Steve Guthrie is Professor of Theology & Religion and the Arts at Belmont University, and the general editor for the forthcoming Oxford Handbook of Music and Christian Theology (OUP).

***

Sara Schumacher – BBC Earth, Blue Planet II, documentary film series

If I had to choose one work of art that affected me most in the 2010s, it would have to be the BBC documentary Blue Planet II (2017). I remember sitting down to watch the programme with the expectations of being entertained. And it did that. As I plunged the depths and skimmed across the surface of the ocean, I delighted in what I saw. But what was distinct about Blue Planet II was how, in the midst of the remarkable, it forced me to face our collective neglect of tending God’s good creation. While the beauty was so intense that, at times, I could feel it in my body, I found myself weeping as I watched with horror as birds fed plastic bags to their babies and the rising temperatures bleached the colour from our coral reefs. And while I raged at the injustice, I had to face my own complicity, evident in my life choices that prioritised convenience. Not being able to un-see what Blue Planet II gave us, the only way forward has been to change how I live at every level. While I had a profound personal experience, I’ve also watched, with keen interest, the collective response to Blue Planet II: this documentary has been the art event that has part-moved the British general public to concrete action, particularly in relation to single-use plastic. At least pre-COVID, there was a real sense of momentum and innovation to bring real change. And while post-COVID is anyone’s guess, there is now hope and willingness to see environmental justice be a reality in the 2020s.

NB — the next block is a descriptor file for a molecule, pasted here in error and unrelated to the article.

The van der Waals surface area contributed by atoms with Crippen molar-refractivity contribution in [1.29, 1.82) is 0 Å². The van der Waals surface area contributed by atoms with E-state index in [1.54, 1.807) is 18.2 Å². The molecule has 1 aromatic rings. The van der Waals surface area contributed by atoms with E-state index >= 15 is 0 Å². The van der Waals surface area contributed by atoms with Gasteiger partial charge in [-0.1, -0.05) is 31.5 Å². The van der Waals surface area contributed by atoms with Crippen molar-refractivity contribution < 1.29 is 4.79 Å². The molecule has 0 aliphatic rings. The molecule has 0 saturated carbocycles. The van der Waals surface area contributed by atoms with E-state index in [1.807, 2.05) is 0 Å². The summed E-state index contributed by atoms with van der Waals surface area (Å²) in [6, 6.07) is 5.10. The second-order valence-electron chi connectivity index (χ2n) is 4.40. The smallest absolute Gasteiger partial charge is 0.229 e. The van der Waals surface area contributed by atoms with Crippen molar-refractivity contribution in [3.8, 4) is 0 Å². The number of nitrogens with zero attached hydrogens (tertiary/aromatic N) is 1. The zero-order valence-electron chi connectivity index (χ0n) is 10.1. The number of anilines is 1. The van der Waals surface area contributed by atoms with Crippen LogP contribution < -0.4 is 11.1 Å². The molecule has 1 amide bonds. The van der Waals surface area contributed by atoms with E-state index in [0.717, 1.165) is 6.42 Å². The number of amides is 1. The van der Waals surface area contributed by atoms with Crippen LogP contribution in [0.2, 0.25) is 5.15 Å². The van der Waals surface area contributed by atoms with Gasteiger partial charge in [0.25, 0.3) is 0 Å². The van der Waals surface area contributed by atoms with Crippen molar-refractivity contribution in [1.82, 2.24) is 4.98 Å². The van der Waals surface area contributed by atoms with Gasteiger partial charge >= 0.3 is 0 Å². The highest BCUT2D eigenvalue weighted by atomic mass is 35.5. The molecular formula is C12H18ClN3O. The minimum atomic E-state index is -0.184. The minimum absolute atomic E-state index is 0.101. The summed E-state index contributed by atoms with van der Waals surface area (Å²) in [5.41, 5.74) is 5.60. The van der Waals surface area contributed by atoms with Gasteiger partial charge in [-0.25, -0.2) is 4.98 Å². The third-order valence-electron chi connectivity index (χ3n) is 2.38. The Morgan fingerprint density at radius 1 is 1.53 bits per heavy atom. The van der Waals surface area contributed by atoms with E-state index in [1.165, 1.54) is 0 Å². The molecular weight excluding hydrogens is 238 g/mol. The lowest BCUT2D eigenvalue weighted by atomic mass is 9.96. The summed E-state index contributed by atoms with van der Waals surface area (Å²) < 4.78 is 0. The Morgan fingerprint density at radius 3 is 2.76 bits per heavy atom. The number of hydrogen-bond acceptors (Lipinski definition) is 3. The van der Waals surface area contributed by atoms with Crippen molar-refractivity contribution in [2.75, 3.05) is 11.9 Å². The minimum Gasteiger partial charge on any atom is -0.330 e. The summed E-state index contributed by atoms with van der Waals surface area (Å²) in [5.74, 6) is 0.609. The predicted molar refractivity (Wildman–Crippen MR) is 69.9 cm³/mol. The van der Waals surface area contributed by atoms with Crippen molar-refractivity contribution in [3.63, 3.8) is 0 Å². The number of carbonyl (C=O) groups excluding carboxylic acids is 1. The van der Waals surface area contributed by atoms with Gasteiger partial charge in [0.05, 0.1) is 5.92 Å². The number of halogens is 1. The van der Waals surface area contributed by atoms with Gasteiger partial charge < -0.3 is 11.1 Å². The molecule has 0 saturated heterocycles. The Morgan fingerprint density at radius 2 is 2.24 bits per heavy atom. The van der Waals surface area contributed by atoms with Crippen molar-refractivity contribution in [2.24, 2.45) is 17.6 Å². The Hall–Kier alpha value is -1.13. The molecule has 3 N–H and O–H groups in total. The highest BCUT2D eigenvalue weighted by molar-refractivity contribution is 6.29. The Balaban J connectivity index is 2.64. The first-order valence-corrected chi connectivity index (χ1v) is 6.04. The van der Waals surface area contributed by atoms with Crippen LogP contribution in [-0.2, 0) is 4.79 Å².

Sara Schumacher is the Director of Education as well as Tutor and Lecturer in Theology and the Arts at St Mellitus College. She was an original co-founder of Transpositions.

***

Taylor Worley – Robert Gober, Untitled, (2003-2005, re-installed 2014), mixed media installation

 In the winter of 2014–2015, the MoMA hosted a major retrospective by the American sculptor Robert Gober called ‘The Heart Is Not a Metaphor’.  In addition to showcasing the many technical and creative innovations shifting throughout his practice, the exhibition included elements or whole environments from a series of site-specific, large-scale installations that were defining milestones in his career. In fact, the largest and most populated installation of Gober’s career was re-installed for the museum in its entirety—well, almost its entirety. His Untitled, (2003–2005) came together in the aftermath of 9/11 and in response to the trauma and fragmentation many were experiencing. It closely resembles a catholic chapel in the arrangement of its contents, and the artist himself revealed: ‘I want to make a sacred space’.[1] The focal point is a Crucifix sculpture of a headless Christ made of cement with two streams of water flowing from where his nipples would be. Gober knowingly references the Christian tradition’s mystical image of the lactating Christ while also evoking the cleansing and healing powers of water as described by the Bible. In the original installation, the Christ sculpture was fixed to a cast wooden cross, but for its re-installation the cross was curiously missing. Gober was asked about it during an interview at the museum, but at the time he could not verbalize a clear reason for leaving it out. I searched in vain for a rationale. As someone who has followed Gober’s work and written extensively on his use of traditional Christian visual imagery, I find the mysterious choice to be more affirming than disturbing. My fascination with his work has always been fueled by a sense that the indelible images of the Christian story—especially the Madonna and the Christ—comfort as much as they haunt the artist’s practice. In 2014, I was elated to have the chance to see so much from Gober’s career on display but I left all the more encouraged that the Christ image—with or without a cross—is not a dead symbol or worn out trope for him.

Taylor Worley serves as Associate Vice President of Spiritual Life and University Ministries as well as Associate Professor of Faith and Culture at Trinity International University. He is the author of Memento Mori in Contemporary Art: Theologies of Lament and Hope (Routledge, 2019).

[1] Brenda Richardson, Robert Gober, and Matthew Marks Gallery, A Robert Gober Lexicon, 2 vols. (Göttingen: Steidl, 2005), 10.